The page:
Learn about the TULSA Procedure

The TULSA Procedure customizes treatment plans for individual disease characteristics and patient expectations.

John lapaglia

John, Texas, U.S.A.

64 years old

“By far, the TULSA Procedure had the lowest risk of any treatment out there. To me, there was no question. If you are a candidate for the TULSA Procedure, please consider it.”

My wife and I hadn’t seen a doctor in many years, so in 2019, we decided to get physicals. I found out that my PSA was elevated. After another PSA test with elevated results, I was referred to a urologist.

In between that time, I came across an article on-line about a new procedure for prostate cancer called the TULSA Procedure. When I read the article, I didn’t know that I definitely had prostate issues. I always knew it was a possibility, but for some reason, that article stuck with me.

After another PSA test with elevated results, a positive prostate biopsy, and genetic testing confirming a more aggressive type of cancer, my physician recommended treatment and referred me to a surgeon. I started researching what my options were knowing I had to do something.

I decided I had to get more information to determine if the TULSA Procedure was a viable option. I started researching and looked at some of the TULSA Procedure studies. What I was able to determine was that for short term side effects, there really is no comparison between the TULSA Procedure and other treatment options.

I was hesitant about having surgery because anything can happen when you start cutting into the body. My brother also had prostate cancer and ended up getting surgery (twice) and radiation. He experienced issues afterwards and said to avoid surgery if at all possible. I also talked to a few other people I knew that had had prostate cancer, and all of them said to avoid surgery. From a relationship standpoint, my wife just said that she didn’t care what I did, she just wanted me to be around.

After meeting with a surgeon, my wife and I decided that was not the way I wanted to go. For me, surgery was going to be more expensive than other options, and I would have probably needed radiation on top of that. I’m looking at quality of life and surgery is risking your quality of life. I’m only 63. I don’t want to have a bag for the rest of my life. With the TULSA Procedure, it was likely that I would not need radiation, there was less risk of side effects which meant a better quality of life afterwards.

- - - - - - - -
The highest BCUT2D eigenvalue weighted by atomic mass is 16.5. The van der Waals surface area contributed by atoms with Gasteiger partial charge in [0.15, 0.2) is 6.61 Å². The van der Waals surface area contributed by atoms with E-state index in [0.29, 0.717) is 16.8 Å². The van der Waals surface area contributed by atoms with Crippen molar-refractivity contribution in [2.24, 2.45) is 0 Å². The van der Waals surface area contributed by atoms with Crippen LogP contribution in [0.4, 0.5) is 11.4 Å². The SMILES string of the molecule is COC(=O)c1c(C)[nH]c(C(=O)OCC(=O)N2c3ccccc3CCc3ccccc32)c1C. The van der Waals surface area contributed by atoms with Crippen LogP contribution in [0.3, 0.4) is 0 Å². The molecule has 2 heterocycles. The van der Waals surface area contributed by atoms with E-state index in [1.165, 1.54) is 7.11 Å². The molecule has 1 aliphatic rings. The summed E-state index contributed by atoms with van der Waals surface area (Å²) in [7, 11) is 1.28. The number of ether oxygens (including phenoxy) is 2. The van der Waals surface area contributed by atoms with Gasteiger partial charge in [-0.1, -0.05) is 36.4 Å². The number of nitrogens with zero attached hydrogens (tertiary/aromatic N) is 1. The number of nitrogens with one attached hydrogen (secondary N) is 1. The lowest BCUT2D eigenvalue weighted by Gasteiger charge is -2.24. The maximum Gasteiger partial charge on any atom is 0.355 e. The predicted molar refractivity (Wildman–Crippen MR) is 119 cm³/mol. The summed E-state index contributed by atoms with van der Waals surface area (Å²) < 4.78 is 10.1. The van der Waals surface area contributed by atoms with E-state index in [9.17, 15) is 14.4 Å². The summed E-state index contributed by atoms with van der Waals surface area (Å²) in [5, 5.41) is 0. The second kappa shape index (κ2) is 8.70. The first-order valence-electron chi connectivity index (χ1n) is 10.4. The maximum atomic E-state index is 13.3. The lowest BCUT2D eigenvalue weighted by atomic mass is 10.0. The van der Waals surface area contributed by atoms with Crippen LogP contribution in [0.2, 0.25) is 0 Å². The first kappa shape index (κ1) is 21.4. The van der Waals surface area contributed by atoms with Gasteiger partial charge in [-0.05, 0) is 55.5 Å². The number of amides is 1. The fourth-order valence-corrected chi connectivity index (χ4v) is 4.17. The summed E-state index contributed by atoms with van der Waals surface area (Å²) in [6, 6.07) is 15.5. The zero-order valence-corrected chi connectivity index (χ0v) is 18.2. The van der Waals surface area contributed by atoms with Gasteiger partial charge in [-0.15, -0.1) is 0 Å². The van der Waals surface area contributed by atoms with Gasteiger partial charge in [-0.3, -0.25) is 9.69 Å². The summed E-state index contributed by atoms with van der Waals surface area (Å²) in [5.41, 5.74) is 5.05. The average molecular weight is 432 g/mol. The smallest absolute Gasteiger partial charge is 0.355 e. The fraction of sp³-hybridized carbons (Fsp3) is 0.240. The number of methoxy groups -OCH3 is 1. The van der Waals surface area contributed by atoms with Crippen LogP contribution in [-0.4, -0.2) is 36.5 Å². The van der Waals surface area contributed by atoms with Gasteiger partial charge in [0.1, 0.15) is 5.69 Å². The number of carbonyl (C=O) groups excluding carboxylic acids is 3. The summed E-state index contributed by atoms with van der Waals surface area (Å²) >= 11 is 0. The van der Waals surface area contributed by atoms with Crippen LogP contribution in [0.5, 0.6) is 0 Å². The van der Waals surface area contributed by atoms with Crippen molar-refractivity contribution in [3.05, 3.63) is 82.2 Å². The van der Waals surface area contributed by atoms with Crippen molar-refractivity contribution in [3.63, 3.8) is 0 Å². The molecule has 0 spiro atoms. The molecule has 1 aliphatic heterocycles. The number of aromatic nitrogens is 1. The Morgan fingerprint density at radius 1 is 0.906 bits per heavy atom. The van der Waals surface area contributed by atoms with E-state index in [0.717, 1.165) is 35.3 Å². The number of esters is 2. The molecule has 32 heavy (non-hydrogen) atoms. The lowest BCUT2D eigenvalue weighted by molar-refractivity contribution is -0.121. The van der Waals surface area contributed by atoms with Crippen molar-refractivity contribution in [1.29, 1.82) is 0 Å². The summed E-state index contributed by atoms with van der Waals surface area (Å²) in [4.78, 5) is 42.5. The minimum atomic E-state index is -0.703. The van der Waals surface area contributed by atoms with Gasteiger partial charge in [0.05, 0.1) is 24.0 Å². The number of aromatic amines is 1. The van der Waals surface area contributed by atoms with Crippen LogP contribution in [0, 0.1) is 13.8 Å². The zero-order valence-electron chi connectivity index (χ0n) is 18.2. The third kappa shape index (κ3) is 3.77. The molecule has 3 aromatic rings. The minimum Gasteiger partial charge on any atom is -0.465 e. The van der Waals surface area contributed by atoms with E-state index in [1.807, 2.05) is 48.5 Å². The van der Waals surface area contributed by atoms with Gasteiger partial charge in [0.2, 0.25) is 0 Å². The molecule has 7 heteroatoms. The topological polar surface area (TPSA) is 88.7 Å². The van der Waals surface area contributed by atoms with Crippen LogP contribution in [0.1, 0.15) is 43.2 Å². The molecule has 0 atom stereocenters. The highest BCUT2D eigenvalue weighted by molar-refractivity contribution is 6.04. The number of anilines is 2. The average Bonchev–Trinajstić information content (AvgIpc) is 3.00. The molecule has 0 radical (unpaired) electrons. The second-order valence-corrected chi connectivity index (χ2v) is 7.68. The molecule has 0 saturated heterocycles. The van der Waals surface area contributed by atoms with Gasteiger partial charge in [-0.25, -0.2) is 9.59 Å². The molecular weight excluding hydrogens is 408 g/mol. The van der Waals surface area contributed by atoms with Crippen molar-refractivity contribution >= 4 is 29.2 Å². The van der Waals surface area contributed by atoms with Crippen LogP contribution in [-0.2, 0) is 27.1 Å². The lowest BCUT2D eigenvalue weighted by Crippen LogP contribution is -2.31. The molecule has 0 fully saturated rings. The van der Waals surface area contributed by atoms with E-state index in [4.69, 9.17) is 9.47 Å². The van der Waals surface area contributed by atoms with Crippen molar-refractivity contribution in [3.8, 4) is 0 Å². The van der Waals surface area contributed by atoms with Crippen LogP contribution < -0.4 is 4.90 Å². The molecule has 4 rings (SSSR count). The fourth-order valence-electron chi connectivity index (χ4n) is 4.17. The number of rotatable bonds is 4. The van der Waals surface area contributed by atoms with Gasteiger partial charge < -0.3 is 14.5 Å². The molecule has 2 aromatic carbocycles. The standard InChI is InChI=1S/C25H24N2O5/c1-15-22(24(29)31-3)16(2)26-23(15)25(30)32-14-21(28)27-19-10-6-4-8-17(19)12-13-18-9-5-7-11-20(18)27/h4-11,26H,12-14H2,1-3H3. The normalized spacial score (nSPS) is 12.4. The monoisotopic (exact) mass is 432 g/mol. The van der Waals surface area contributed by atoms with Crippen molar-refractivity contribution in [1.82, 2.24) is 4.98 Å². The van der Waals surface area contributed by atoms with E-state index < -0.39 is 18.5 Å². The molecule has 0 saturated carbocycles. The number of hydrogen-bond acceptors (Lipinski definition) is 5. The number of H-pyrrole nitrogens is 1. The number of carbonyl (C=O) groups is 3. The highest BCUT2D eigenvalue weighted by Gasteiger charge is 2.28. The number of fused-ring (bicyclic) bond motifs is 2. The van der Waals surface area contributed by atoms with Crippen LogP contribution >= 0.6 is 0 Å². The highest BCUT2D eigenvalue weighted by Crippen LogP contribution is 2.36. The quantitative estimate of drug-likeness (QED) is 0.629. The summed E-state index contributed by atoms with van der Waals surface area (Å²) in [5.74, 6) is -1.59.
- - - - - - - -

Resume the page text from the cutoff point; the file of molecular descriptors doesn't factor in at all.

I had to get a new Urologist to proceed in the direction that I wanted. You have to make your own decisions about what you want to do to yourself, and you cannot be afraid to make difficult decisions. After conversations with my Urologist and their surgeon and their lack of knowledge or interest about new developments for the treatment of prostate cancer, my wife and I knew we had to make a change.

It is important to remember that Doctors are not God and they only know what they have learned or been exposed to. If they are not listening to you or you don’t think they are giving you the best advice for your condition, you have to have the courage to make the best decision for yourself.”

I also looked at HIFU, and from my understanding, it works like a pencil eraser, delivering treatment line-by-line so one of the problems is that it could miss some cancerous tissue. I was concerned about getting rectal or bladder damage from the heat. With the TULSA Procedure, the device rotates in a cooling tube and has 10 rotating transducer elements delivering the treatment with direct MRI feedback to ensure the tissue is heated to the proper temperature to kill the cancerous tissue but not too high to damage any non-cancerous tissue. So, to me, there’s no comparison between these two treatments either.

I can’t say enough about Dr. Dora’s team at the Mayo Clinic in Jacksonville. He, his nurses, the technicians, and the other staff were amazing. Because there are three different doctors in the room – the urologist, radiologist, and anesthesiologist, you’re getting three different perspectives on what the treatment should be.
As far as the actual procedure versus an operation, there is no comparison. In general, there is no recovery. I didn’t have any pain. If it wasn’t for the catheter, I would not have known anything was done. If I had had surgery, it would have taken a lot longer to recover with more pain.

You have to make your own decision and be informed. Being informed means that you know the possible treatment options available and you understand their benefits and risks. As a patient going through this procedure, I can say that this was the best decision I could have made to treat this problem. And I did not go into it blindly. I knew there were risks, but I looked at the risks of all potential treatments. By far, the TULSA Procedure had the lowest risk of any treatment out there. To me, there was no question. If you are a candidate for the TULSA Procedure, please consider it.

There are things I talk about now that I never thought I’d be talking about – like urinary issues and ED issues. I know that a lot of men don’t want to talk about prostate issues or the possible side effects of prostate treatment, but it’s important. If you were to ask me two years ago, if I would be talking openly about my prostate issues and experience, I would say no. Now, I won’t stop talking about it.

I hope information about this procedure gets out to Urologists and to their patients. I am glad I had the choice.

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